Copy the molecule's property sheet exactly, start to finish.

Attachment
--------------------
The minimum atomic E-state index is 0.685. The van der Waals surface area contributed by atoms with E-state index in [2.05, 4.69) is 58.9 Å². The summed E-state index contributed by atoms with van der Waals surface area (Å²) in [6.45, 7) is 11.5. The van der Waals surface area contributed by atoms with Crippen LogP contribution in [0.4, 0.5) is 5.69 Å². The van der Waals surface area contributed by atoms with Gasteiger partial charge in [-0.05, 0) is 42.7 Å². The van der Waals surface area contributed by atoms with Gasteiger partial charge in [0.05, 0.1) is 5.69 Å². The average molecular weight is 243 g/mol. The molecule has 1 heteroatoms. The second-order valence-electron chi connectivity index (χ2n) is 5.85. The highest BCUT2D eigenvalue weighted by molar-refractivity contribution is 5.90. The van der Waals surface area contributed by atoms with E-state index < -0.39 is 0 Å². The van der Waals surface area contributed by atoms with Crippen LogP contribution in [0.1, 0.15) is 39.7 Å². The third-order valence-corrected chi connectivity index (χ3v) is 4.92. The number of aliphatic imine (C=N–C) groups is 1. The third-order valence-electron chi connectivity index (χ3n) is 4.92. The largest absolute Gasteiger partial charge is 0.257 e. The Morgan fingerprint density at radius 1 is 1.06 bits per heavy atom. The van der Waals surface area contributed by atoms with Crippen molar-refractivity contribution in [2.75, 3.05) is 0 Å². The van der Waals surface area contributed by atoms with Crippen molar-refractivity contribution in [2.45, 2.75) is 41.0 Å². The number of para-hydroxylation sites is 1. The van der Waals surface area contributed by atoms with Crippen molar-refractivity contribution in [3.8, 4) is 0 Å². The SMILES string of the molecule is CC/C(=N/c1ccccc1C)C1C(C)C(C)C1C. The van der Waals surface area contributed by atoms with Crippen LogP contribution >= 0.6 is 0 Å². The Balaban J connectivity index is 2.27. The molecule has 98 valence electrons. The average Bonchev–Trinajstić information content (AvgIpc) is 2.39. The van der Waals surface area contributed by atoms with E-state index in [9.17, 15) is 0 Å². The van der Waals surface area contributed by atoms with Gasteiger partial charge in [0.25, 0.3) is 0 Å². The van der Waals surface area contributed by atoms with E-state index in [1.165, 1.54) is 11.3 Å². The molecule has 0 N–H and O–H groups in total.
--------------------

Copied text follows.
The minimum atomic E-state index is 0.685. The van der Waals surface area contributed by atoms with E-state index in [2.05, 4.69) is 58.9 Å². The summed E-state index contributed by atoms with van der Waals surface area (Å²) in [6.45, 7) is 11.5. The van der Waals surface area contributed by atoms with Crippen LogP contribution in [0.4, 0.5) is 5.69 Å². The van der Waals surface area contributed by atoms with Gasteiger partial charge in [-0.05, 0) is 42.7 Å². The van der Waals surface area contributed by atoms with Gasteiger partial charge in [0.05, 0.1) is 5.69 Å². The average molecular weight is 243 g/mol. The molecule has 1 heteroatoms. The second-order valence-electron chi connectivity index (χ2n) is 5.85. The highest BCUT2D eigenvalue weighted by molar-refractivity contribution is 5.90. The van der Waals surface area contributed by atoms with E-state index < -0.39 is 0 Å². The van der Waals surface area contributed by atoms with Crippen LogP contribution in [0.1, 0.15) is 39.7 Å². The third-order valence-corrected chi connectivity index (χ3v) is 4.92. The number of aliphatic imine (C=N–C) groups is 1. The third-order valence-electron chi connectivity index (χ3n) is 4.92. The largest absolute Gasteiger partial charge is 0.257 e. The Morgan fingerprint density at radius 1 is 1.06 bits per heavy atom. The van der Waals surface area contributed by atoms with Crippen molar-refractivity contribution in [2.75, 3.05) is 0 Å². The van der Waals surface area contributed by atoms with Crippen molar-refractivity contribution in [2.45, 2.75) is 41.0 Å². The number of para-hydroxylation sites is 1. The van der Waals surface area contributed by atoms with Crippen molar-refractivity contribution in [3.8, 4) is 0 Å². The SMILES string of the molecule is CC/C(=N/c1ccccc1C)C1C(C)C(C)C1C. The van der Waals surface area contributed by atoms with Crippen LogP contribution >= 0.6 is 0 Å². The Balaban J connectivity index is 2.27. The molecule has 98 valence electrons. The average Bonchev–Trinajstić information content (AvgIpc) is 2.39. The van der Waals surface area contributed by atoms with E-state index in [9.17, 15) is 0 Å². The van der Waals surface area contributed by atoms with Gasteiger partial charge in [0.25, 0.3) is 0 Å². The van der Waals surface area contributed by atoms with E-state index in [1.165, 1.54) is 11.3 Å². The molecule has 0 N–H and O–H groups in total.